During his April 29 press conference about COVID-19, Governor Jared Polis talked about the state's increasing capacity to perform contact tracing — identifying people who've been in close proximity to anyone who's tested positive for the novel coronavirus and should immediately be quarantined and/or tested.
But right now, contact tracing is far from a commonplace practice in Colorado, and a story shared with Westword shows how its relative rarity can result in a terrible outcome.
This saga comes from a former inmate who was released from a Colorado prison shortly before it was declared one of the worst COVID-19 outbreaks in the state — something he learned not from public-health officials or representatives of the facility, but from someone he'd met while incarcerated. Now the man, whom we're not identifying in order to protect his privacy, fears that he has the virus; he reached out to us to ask how he can get a test to find out for sure.
The prison in question is the Sterling Correctional Facility, one of six entries in the prison/jail category among the 157 current outbreaks currently listed by the Colorado Department of Public Health and Environment — and it's by far the most serious of the batch. The most recent CDPHE stats show that the outbreak at Sterling Correctional has resulted in 241 residents testing positive, with another two considered probable COVID-19 cases. Eleven staff members have also tested positive.
No one connected to the Sterling Correctional outbreak has died from COVID-19, according to CDPHE stats, but the danger is far from academic. Earlier today, we reported on a 78-year-old man determined to have died from the virus two days after being released from Weld County Jail. His death certificate is now part of a federal lawsuit contending that Weld County Sheriff Steve Reams didn't do enough to keep those in his charge safe.
As for the former Sterling inmate, who was imprisoned for a parole violation, he reveals via email that "I was released from Sterling Correctional Facility on April 9th onto what is known as ISPI (ankle monitoring device with restrictions of staying in an apartment from 6 p.m. to 6 a.m.). One week after release, a friend I met in the kitchen and hung around with in the yard called me to tell me that he and another 138 people came down with the virus."
The timeline checks out. The CDPHE officially designated Sterling Correction as an outbreak site on April 14, five days after the inmate was freed. Moreover, he reveals that his health condition is compromised, making him even more at risk.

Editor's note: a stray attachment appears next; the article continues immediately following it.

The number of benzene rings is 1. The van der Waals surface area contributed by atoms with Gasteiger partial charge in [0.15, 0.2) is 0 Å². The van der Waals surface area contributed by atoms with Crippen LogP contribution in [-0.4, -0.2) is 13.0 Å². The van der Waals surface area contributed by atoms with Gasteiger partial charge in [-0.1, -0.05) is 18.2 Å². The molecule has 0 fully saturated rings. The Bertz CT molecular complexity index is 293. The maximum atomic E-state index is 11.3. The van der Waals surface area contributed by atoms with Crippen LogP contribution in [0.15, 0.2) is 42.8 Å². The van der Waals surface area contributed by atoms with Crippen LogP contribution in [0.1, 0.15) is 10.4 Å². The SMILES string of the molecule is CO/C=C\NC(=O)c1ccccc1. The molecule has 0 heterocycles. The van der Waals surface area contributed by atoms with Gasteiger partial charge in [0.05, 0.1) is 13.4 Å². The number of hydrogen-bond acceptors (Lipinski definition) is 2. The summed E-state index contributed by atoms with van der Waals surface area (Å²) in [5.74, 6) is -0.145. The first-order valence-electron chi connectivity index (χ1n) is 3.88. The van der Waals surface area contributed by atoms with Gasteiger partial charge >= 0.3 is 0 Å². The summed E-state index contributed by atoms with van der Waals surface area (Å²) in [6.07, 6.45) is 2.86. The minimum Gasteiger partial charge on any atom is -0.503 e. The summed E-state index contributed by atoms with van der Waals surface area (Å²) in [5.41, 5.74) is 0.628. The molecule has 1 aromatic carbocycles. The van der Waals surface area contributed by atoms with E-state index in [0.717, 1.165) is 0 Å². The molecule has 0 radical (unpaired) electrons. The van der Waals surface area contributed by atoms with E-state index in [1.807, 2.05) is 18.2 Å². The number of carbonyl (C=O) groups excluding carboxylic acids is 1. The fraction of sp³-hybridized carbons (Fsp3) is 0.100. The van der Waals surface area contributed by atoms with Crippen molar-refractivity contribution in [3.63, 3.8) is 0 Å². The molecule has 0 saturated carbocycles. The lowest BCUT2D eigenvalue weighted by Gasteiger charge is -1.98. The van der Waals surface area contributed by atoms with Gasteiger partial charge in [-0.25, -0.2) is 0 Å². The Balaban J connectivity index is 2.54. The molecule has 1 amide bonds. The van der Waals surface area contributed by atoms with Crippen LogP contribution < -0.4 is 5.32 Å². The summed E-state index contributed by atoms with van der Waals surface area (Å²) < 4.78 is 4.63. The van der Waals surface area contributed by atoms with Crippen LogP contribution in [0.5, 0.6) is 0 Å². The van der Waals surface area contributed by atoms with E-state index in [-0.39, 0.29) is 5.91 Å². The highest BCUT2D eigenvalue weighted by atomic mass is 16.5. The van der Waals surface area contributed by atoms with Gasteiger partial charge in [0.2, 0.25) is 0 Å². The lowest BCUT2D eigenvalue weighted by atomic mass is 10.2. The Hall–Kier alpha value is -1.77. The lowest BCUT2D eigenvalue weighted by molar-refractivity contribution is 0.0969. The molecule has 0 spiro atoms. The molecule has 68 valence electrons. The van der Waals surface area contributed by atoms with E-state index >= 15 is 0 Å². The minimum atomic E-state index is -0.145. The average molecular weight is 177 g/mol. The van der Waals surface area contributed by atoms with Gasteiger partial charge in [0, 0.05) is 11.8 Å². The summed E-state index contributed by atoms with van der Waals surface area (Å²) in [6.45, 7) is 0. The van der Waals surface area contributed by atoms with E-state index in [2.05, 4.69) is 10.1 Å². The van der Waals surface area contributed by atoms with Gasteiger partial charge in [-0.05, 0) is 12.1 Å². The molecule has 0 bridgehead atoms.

"I am worried that I may have the virus and don't have the resources to get tested," he says. "I have been staying at home except going to grocery store, but I wear a mask and gloves and practice the safe distance away from others. Can you guide me where to be tested?"
In response to this query, we reached out to the Colorado State Joint Information Center, which is handling communication chores related to COVID-19, and a representative promptly sent a comprehensive guide for anyone who fears that they may have been infected.
It's understandable that the inmate didn't know about these resources, considering that he was incarcerated prior to the pandemic and set loose in the middle of it — and it's certainly an enormous task for the state to get in touch with everyone who might have come into contact with someone infected during the Sterling Correctional outbreak. But without such notification, a number of people potentially carrying the virus could be out there in the community, unknowingly spreading the disease to everyone in their orbit.
Here's the advice from the CDPHE (which we copied to the former inmate):
Thanks so much for reaching out and for sharing this message. I would suggest sharing the testing page on our website with the individual.
This web page provides step-by-step directions for testing. It is also important to note that whether or not you are diagnosed with COVID-19, if you don’t need to be hospitalized, your treatment will be the same, no matter the test result.
People with early, mild symptoms (might include a combination of cough, body aches, fatigue, and chest tightness, with or without fever): Self-isolate, and use over-the-counter medications to treat your symptoms — like you would for a cold or other respiratory illness.
People with more definite COVID-19 symptoms: (fever, cough, shortness of breath): Self-isolate, use over-the-counter medications, and, if you think you need medical advice, consider a telehealth visit or nurseline advice before seeking in-person care.
There is also a list of private providers that are offering testing for symptomatic individuals.
If he is uninsured, I have included some helpful information below:
We are working to identify additional options for supporting the uninsured who are impacted through exposure of potential infection by COVID-19. Additionally, we encourage individuals who are uninsured to visit [this page] to apply for Medicaid if they believe they may be eligible, or to Connect for Health, Colorado’s Official Health Insurance Marketplace, to sign up for coverage in the individual marketplace.
We encourage those who are uninsured to use resources provided through the federal government. Local counties may also offer services, but we recommend you contact your local public health agencies to determine if you need testing.